Note and Comment
There has been an ongoing debate regarding police-on-Black violence since the dawn of the United States police force. At every stage, the criminal justice system has had a monumental impact on the plight of the Black American community. The historical roots of racism within the criminal justice system have had adverse effects on the Black American psyche. Emerging research suggests that the upsurge in reporting police-on-Black violence—including videos shot from pedestrian camera phones and uploaded to multimedia platforms and historical accounts of the agonizing treatment Black Americans have experienced beginning with Slave Patrols—has affected individualized behavior during interactions with police officers. This is crucial because courts analyze an individual's behavior at the sight of or in the presence of police officers when deciding whether or not a police officer had the requisite reasonable suspicion to stop an individual. Courts consider an individual's nervous or evasive behavior as a factor in favor of finding a police officer had justifiable reasonable suspicion to perform a stop. In doing so, courts use a race-neutral approach, which undoubtedly discounts the Black American historical experience. This race-neutral approach ignores the specific history of racism against Black Americans by failing to explore how the sordid history of racialized terror in the criminal justice system affects individualized behavior. This article explores how the Supreme Court's creation of the reasonable suspicion standard facilitates, justifies, and perpetuates police violence against Black Americans. This article argues that this interpretation of the Fourth Amendment enables officers to manifest implicit biases and target Black Americans with little or no justification. The result is the current state of affairs, including unwarranted racial disparities at every stage of the criminal justice process. Accordingly, this article suggests that instead of using a race-neutral analysis of the law, the Supreme Court should recognize the significance of the Black experience in the United States and implement the use of race as a factor in analyzing whether or not an individual's behavior expressed enough nervousness or evasiveness to constitute justifiable reasonable suspicion for a police officer to perform a stop.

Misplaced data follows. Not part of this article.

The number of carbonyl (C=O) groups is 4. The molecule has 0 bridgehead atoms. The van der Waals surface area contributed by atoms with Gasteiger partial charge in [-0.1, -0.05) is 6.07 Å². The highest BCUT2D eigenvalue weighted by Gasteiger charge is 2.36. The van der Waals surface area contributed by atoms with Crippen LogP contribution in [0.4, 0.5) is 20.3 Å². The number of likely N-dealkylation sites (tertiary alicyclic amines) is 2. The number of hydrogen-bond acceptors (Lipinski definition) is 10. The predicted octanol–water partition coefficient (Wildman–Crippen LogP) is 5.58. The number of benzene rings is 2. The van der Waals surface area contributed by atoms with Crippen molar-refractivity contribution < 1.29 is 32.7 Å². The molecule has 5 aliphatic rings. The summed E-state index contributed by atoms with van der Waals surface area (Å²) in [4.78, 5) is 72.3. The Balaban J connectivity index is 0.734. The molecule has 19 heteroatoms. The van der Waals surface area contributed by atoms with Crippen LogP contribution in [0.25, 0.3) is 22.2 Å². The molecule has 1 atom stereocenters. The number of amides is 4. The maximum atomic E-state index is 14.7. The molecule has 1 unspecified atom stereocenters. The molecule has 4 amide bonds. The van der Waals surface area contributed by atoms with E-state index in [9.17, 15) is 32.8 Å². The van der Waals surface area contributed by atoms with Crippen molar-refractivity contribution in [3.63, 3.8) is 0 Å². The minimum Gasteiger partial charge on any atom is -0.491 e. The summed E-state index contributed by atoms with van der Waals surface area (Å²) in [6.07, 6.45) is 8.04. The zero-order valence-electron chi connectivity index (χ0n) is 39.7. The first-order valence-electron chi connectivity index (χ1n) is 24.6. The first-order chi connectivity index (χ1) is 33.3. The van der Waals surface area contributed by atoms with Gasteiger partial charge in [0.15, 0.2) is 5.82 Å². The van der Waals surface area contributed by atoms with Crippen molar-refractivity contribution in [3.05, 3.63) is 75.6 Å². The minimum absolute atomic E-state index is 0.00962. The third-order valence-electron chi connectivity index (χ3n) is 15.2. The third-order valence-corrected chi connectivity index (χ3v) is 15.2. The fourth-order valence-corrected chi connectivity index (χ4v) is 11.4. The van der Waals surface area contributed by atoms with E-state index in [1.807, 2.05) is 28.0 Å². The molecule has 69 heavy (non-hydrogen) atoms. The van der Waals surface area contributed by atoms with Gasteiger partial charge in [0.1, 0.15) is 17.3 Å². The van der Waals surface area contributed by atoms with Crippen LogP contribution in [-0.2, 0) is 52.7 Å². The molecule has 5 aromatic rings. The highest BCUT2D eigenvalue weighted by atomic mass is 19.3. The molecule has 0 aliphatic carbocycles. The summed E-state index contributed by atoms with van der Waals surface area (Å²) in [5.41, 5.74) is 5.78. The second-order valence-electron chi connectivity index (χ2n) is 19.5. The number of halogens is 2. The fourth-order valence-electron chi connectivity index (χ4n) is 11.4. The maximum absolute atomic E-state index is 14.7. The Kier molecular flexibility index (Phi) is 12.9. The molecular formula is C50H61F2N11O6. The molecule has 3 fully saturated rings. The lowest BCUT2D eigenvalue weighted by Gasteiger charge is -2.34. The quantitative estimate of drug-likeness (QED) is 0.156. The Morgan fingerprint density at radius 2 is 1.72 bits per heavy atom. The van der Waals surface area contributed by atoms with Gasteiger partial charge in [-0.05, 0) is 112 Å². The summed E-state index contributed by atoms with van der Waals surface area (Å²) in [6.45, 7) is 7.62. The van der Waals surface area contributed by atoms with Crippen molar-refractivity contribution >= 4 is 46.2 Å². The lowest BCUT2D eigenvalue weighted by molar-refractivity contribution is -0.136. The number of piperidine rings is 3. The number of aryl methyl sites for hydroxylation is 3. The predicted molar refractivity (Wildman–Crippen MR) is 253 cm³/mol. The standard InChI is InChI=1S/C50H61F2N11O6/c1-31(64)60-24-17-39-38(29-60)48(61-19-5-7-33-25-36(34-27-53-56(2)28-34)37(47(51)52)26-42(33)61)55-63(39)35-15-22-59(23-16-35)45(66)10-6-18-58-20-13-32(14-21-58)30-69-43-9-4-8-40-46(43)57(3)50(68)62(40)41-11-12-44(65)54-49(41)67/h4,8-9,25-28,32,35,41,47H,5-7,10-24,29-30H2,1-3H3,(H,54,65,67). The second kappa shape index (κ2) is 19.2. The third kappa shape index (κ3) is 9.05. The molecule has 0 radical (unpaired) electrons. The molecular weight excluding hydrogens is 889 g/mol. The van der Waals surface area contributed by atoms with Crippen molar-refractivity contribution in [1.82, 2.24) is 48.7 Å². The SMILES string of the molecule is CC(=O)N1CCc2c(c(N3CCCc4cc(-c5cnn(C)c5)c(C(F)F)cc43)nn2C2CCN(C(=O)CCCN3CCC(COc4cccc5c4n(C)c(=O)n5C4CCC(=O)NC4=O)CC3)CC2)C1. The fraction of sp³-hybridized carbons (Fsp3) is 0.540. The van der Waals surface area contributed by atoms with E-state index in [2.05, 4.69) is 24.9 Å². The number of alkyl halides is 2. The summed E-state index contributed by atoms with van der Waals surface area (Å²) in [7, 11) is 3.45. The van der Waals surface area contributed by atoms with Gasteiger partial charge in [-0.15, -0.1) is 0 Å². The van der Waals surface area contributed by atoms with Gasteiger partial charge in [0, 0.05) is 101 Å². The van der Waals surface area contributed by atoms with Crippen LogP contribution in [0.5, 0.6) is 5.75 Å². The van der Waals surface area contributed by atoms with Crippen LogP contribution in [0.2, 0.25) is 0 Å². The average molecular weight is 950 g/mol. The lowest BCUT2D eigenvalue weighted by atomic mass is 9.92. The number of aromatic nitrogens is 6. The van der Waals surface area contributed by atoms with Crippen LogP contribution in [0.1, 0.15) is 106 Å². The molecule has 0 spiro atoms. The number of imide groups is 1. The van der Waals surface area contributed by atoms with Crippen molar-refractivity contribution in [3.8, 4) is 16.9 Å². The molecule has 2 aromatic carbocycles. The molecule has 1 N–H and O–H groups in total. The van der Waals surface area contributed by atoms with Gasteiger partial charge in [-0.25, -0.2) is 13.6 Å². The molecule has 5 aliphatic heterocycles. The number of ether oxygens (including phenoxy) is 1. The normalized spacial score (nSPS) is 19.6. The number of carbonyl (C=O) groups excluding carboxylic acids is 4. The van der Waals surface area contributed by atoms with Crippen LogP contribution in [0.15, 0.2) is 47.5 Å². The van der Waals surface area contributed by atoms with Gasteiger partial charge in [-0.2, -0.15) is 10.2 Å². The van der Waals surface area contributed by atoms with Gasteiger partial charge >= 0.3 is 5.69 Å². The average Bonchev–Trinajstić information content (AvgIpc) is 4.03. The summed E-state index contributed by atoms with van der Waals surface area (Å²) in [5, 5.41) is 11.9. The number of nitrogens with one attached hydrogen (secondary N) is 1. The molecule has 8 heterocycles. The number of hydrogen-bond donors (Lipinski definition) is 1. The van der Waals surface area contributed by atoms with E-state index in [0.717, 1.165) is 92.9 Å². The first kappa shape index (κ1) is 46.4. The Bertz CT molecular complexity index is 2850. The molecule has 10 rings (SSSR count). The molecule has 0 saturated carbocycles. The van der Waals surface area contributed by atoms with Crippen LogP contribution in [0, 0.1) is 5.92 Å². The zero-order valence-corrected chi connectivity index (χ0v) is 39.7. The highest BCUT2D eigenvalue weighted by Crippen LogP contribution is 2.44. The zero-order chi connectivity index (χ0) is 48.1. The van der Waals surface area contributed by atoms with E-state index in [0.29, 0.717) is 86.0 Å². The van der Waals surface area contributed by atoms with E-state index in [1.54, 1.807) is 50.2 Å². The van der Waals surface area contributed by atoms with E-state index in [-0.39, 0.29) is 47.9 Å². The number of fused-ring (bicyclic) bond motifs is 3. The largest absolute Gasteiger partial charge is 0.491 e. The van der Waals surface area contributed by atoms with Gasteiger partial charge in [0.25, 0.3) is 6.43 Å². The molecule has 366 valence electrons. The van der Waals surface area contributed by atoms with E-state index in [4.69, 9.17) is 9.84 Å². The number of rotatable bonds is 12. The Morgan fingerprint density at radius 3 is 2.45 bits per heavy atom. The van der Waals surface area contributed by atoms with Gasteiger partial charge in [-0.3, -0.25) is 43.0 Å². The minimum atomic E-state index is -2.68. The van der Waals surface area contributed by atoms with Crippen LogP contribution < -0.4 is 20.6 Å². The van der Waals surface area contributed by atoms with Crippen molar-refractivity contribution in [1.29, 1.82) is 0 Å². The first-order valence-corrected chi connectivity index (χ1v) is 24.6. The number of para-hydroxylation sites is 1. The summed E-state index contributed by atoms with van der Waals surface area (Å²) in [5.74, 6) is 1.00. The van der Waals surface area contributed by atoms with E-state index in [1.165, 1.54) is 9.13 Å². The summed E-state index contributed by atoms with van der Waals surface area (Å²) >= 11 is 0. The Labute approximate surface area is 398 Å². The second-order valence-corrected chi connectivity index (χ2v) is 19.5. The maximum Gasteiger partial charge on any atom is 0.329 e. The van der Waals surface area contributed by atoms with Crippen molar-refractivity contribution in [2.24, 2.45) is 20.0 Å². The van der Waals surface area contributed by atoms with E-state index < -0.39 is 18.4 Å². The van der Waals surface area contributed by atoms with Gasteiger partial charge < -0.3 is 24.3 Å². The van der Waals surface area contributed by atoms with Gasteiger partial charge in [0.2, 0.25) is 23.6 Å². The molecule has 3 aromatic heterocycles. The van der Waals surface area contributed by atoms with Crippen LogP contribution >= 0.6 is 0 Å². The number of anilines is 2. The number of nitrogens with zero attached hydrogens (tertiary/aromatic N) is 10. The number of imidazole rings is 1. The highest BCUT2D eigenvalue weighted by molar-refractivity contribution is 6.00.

Marvel L. Faulkner
Dear Courts: I, Too, Am a Reasonable Man,
48 Pepp. L. Rev.
Available at: https://digitalcommons.pepperdine.edu/plr/vol48/iss1/14